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Spanish vermouth is back with a bang

Spanish vermouth is seeing a boom, with a flurry of premium expressions designed for sipping aperitif-style fuelling its renaissance.

During the Covid pandemic, sales of beer and wine in Spain fell by about 10%, while according to Spain’s National Institute of Statistics, it was quite a different story for Spanish-made vermouth. In fact, the category saw its value shoot up from €135 million in 2019 to €149 million in 2020.

Fuelling this trend is a marked shift in how brands are choosing to position their vermouth, stepping away from encouraging consumers and on-trade premises from using it in cocktails (think Negronis, Martinis etc) and holding it aloft for sipping on the rocks instead.

At Perucchi 1876, one of Spain’s pioneer vermouth brands, CEO Alex Soler Kettlitz sees two main causes for the current vermouth boom.

“One is because of a more healthy way of drinking, with people looking for lower-alcohol drinks,” he says. “The other is that consumption has moved from indoors during the night-time to drinking on the terrace by day. This has accelerated the growth of more and more premium vermouths, and it’s following what happened to gin years ago.”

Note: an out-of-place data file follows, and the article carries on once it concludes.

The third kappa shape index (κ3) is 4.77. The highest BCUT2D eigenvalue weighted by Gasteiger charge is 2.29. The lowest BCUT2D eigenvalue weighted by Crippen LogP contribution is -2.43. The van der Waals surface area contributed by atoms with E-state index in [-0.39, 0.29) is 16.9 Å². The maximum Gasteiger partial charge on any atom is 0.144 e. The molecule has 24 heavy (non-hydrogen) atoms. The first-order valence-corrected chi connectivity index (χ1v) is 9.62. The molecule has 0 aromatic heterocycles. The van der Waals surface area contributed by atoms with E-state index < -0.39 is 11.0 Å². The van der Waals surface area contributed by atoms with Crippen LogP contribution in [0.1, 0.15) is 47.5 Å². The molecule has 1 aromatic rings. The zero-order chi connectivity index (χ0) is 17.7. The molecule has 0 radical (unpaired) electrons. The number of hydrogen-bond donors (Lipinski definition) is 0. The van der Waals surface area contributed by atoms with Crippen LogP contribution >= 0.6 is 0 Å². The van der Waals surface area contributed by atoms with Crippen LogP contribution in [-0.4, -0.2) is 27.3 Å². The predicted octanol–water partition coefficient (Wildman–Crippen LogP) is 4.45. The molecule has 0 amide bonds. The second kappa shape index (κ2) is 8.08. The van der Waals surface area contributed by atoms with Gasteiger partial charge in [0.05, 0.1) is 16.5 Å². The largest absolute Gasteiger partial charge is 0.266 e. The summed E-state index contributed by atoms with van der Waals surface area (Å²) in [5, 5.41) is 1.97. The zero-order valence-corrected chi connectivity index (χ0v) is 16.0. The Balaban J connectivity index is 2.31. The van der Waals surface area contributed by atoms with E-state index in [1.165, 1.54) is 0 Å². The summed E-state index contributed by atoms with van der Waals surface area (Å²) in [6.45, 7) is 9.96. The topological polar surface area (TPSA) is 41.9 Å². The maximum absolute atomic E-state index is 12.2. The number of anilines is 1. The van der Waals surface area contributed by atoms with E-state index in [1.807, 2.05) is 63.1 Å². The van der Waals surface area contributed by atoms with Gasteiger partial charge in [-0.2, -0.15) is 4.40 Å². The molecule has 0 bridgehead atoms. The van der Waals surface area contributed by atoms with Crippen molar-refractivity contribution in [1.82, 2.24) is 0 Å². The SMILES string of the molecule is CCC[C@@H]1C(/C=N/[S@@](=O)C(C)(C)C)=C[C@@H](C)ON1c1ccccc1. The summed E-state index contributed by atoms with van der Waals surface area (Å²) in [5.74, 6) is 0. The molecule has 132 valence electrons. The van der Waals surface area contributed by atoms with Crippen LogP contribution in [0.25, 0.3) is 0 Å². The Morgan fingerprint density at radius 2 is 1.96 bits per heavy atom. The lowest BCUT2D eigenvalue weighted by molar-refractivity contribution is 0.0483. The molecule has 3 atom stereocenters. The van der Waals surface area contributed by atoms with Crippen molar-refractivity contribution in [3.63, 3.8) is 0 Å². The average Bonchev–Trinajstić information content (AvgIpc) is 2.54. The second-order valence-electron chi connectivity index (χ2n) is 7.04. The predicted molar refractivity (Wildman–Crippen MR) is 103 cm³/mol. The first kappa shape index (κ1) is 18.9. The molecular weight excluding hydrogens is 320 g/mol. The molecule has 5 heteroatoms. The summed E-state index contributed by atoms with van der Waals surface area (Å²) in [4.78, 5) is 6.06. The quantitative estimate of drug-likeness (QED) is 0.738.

As with the gin craze, there has been a surge of new vermouth brands, not all of them with their own production. Soler Kettlitz predicts that those using third-party suppliers will gradually disappear, while premium brands like Perucchi, whose consumers are starting to request them by name, will prevail.

“We have been growing more or less in line with the market at 9-10%, but we expect a big increase in 2023,” he says.

It’s not just in the domestic market that Spanish vermouth is seeing an uptick.

“Our main market abroad is the US, and it’s increasing year by year,” says Marta Vaquer at vermouth producer Casa Mariol. In a city such as New York, she reckons you will find Mariol vermouth not only in Spanish tapas bars, but also in specialist shops and even the odd American steakhouse.

Elsewhere in the world, she says she frequently gets emails about new vermuterias opening in cities including Hong Kong and Prague.

So what makes a Spanish vermouth stand out? On the whole, vermouths from Italy tend to be a bit spicier, with a bitter edge on the finish, while the Spanish largely focus on their sweeter, fruit-forward, mainly red vermouths that seem made for drinking on their own. But such generalisations will only get you so far.

“Now, there are so many types of Spanish vermouth that I couldn’t tell you we have one style,” says Vaquer. “People are adding flavours and experimenting with different botanicals.”

According to Silvano Garcia, a third-generation vermouth producer based in the centre of Jumilla, in Murcia: “A few years ago, vermouth was served from a tap from a barrel, but now they sell it in bottles with attractive labels.”

He explains that his Rojo is made from Monastrell grapes, while his Blanco comes from Airén and Macabeo. Yet, according to Vaquer, there are very few brands that actively promote their grape variety. “Only if it’s maybe Pedro Ximénez or something like Albariño,” she says. “For me, the trend is more about looking for different herbs and spices.”



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